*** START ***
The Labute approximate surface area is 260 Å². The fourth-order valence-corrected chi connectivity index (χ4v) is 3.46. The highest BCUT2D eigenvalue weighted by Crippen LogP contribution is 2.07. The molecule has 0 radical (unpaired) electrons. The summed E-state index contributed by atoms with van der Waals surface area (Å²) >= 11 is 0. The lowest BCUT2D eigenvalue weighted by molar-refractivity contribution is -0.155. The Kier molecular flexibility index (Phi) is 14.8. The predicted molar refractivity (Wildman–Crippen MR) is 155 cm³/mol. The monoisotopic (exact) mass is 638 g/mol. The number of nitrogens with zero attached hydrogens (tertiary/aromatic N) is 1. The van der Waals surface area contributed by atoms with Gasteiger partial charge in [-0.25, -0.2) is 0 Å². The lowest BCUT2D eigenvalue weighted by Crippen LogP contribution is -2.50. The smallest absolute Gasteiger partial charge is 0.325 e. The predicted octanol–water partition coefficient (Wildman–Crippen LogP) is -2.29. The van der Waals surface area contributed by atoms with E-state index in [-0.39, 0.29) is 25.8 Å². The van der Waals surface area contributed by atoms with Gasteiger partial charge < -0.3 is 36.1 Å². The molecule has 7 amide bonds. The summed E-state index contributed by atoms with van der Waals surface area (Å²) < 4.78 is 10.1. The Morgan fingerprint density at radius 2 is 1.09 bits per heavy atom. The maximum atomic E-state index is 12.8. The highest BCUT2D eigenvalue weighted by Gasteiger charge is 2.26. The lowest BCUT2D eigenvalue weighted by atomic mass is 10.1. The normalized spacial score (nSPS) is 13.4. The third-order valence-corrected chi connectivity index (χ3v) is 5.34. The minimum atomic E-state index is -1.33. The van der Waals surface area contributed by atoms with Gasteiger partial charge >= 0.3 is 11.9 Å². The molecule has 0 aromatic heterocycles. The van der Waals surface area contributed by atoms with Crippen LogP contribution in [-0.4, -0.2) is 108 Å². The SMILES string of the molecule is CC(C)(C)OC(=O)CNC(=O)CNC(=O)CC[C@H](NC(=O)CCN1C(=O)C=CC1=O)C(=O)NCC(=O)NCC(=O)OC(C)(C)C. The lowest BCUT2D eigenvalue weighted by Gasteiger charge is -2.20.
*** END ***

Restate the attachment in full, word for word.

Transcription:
The Labute approximate surface area is 260 Å². The fourth-order valence-corrected chi connectivity index (χ4v) is 3.46. The highest BCUT2D eigenvalue weighted by Crippen LogP contribution is 2.07. The molecule has 0 radical (unpaired) electrons. The summed E-state index contributed by atoms with van der Waals surface area (Å²) >= 11 is 0. The lowest BCUT2D eigenvalue weighted by molar-refractivity contribution is -0.155. The Kier molecular flexibility index (Phi) is 14.8. The predicted molar refractivity (Wildman–Crippen MR) is 155 cm³/mol. The monoisotopic (exact) mass is 638 g/mol. The number of nitrogens with zero attached hydrogens (tertiary/aromatic N) is 1. The van der Waals surface area contributed by atoms with Gasteiger partial charge in [-0.25, -0.2) is 0 Å². The lowest BCUT2D eigenvalue weighted by Crippen LogP contribution is -2.50. The smallest absolute Gasteiger partial charge is 0.325 e. The predicted octanol–water partition coefficient (Wildman–Crippen LogP) is -2.29. The van der Waals surface area contributed by atoms with E-state index in [-0.39, 0.29) is 25.8 Å². The van der Waals surface area contributed by atoms with Gasteiger partial charge < -0.3 is 36.1 Å². The molecule has 7 amide bonds. The summed E-state index contributed by atoms with van der Waals surface area (Å²) < 4.78 is 10.1. The Morgan fingerprint density at radius 2 is 1.09 bits per heavy atom. The maximum atomic E-state index is 12.8. The highest BCUT2D eigenvalue weighted by Gasteiger charge is 2.26. The lowest BCUT2D eigenvalue weighted by atomic mass is 10.1. The normalized spacial score (nSPS) is 13.4. The third-order valence-corrected chi connectivity index (χ3v) is 5.34. The minimum atomic E-state index is -1.33. The van der Waals surface area contributed by atoms with Gasteiger partial charge >= 0.3 is 11.9 Å². The molecule has 0 aromatic heterocycles. The van der Waals surface area contributed by atoms with Crippen LogP contribution in [-0.4, -0.2) is 108 Å². The SMILES string of the molecule is CC(C)(C)OC(=O)CNC(=O)CNC(=O)CC[C@H](NC(=O)CCN1C(=O)C=CC1=O)C(=O)NCC(=O)NCC(=O)OC(C)(C)C. The lowest BCUT2D eigenvalue weighted by Gasteiger charge is -2.20.